# Molten metal temperature vs Induction Coil Current

• gdritz
In summary: This could be tested by monitoring voltage and current, and W, VA, VAR.In summary, the conversation discusses the phenomenon of increased coil current at the end of a cast iron melt in an induction furnace, while the power remains the same. Possible reasons for this include changes in the melt's conductivity and the effect of counter-electromotive force in electromagnetic systems. The melting process and the properties of liquid iron are also mentioned as potential factors. It is suggested that the increase in current could be due to an impedance mismatch between the melt and the generator.

#### gdritz

TL;DR Summary
Why does a coil current increase at the end of a cast iron melt?
Hi guys, I'm new here.
I have been analyzing the behavior of cast iron melts in induction furnaces and realized that at the end of the melt the current increases slightly. The power remains the same. Physically, does anyone know the reason?

I imagine to be related to the magnetic permeability of the metal (vs temperature), perhaps reaching a certain temperature (1540ºC is what we use) it somehow interacts with the coil. But I couldn't prove it.

Induction Furnace info:
4ton capacity
3000kW Power
Current between 2000~8000A during melt
Charge 50% steel 50% pig iron
Coil 1,70m x 0,8m , 20 turns

Excel graph attached with real data.

#### Attachments

• Induction.xlsx
290.6 KB · Views: 380
convection of molten metal could provide those changes of conductivity.

Z0dCHiY8 said:
convection of molten metal could provide those changes of conductivity.
Thanks, gave me some ideas..
But, do you mean metal magnetic conductivity or conductivity as electric current?
What would be the law of physics that applies to this phenomenon? Lorentz, Faraday? It's similar to an AC generator?

Last edited:
in solid phase, metal has static (low variable) properties of conductivity, but liquid one provides a lot of dynamics == for instance, convection divides molten metal into layers w/ different shares of impurities, so some layers get maximum of possible conductivity at given temp.
The material's electrons seek to minimize the total energy in the material by settling into low energy states; however, the Pauli exclusion principle means that only one can exist in each such state. So the electrons "fill up" the band structure starting from the bottom. The characteristic energy level up to which the electrons have filled is called the Fermi level. The position of the Fermi level with respect to the band structure is very important for electrical conduction: Only electrons in energy levels near or above the Fermi level are free to move within the broader material structure, since the electrons can easily jump among the partially occupied states in that region. In contrast, the low energy states are completely filled with a fixed limit on the number of electrons at all times, and the high energy states are empty of electrons at all times.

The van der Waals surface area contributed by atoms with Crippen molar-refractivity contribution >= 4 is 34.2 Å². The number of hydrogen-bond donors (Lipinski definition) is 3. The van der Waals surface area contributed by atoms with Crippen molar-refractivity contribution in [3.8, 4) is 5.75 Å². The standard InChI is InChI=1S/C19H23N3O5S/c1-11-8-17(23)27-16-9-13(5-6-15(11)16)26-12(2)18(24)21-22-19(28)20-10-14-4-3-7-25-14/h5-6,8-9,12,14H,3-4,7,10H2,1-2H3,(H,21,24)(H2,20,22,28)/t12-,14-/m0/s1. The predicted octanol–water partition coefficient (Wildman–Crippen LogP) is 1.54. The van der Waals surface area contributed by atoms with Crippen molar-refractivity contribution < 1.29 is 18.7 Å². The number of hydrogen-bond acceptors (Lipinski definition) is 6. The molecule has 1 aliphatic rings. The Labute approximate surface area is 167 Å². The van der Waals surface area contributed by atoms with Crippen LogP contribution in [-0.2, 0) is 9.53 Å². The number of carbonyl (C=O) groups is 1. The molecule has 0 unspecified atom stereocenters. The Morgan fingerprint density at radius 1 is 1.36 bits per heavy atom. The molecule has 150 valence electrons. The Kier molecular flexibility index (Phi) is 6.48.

-------------------
from wiki
with rising temp, more atoms lose capability to capture free Electrons + ionized atoms become carriers too. However, electrical current cannot increase ad infinitum, because of effect of eddy currents. Even DC provides fluctuations of magnetic field thanks to flows/vortexes of molten metal.

Dynamic conductors are very tricky Beasts :)

gdritz said:
But, do you mean metal magnetic conductivity or conductivity as electric current?
both == it's related to each other.

As the melt progresses, the surface area of metal is reduced until a single volume is present. The length of the surface path therefore shortens towards the end of the process.

I expect the electrical conductivity of liquid iron may be different to solid iron approaching 1530°C. Also the skin depth of the charge may change at the curie point near 770°C.

The London, Edinburgh, and Dublin Philosophical Magazine and Journal of Science
Series 7. Volume 44, 1953 - Issue 354. LXXX. The electrical resistivity of liquid iron, By R.W. Powell.
Pages 772-775 | Received 13 Mar 1953, Published online: 30 Jul 2010

Abstract

As a result of some preliminary experiments, which are described, the electrical resistivity of iron just above its melting point has been found to be 139 microhm cm2/cm. The resistivity of solid iron has also been measured and a value of 127·5 microhm cm2/cm is indicated at the melting point. Thus the increase in resistivity on fusion is only 9%, which is much less than would be expected on theoretical grounds and has been obtained for most other metals.

Thank you Z0dCHiY8 and Baluncore
Can the phenomenon of increased current (as well as voltage) also be related to the Counter-electromotive force ?

gdritz said:
Can the phenomenon of increased current (as well as voltage) also be related to the Counter-electromotive force ?
In electromagnetic systems everything is related. Which counter-electromotive force are you referring to?

In the original post you specified current increased slightly at the end of the cycle, while power stayed the same. That means voltage must fall. Do you monitor W = VA, and VAR ?

An induction furnace is a transformer where the furnace charge is both a lossy core and a single turn secondary.

gdritz said:
Summary: Why does a coil current increase at the end of a cast iron melt?

at the end of the melt the current increases slightly. The power remains the same. Physically, does anyone know the reason?
Perhaps it is an impedance mismatch between the now-molten (no contact resistance between individual pieces) melt and the generator output impedance. Or to put it another way, the generator could power limited and as the melt resistance goes down the voltage- current product stays constant.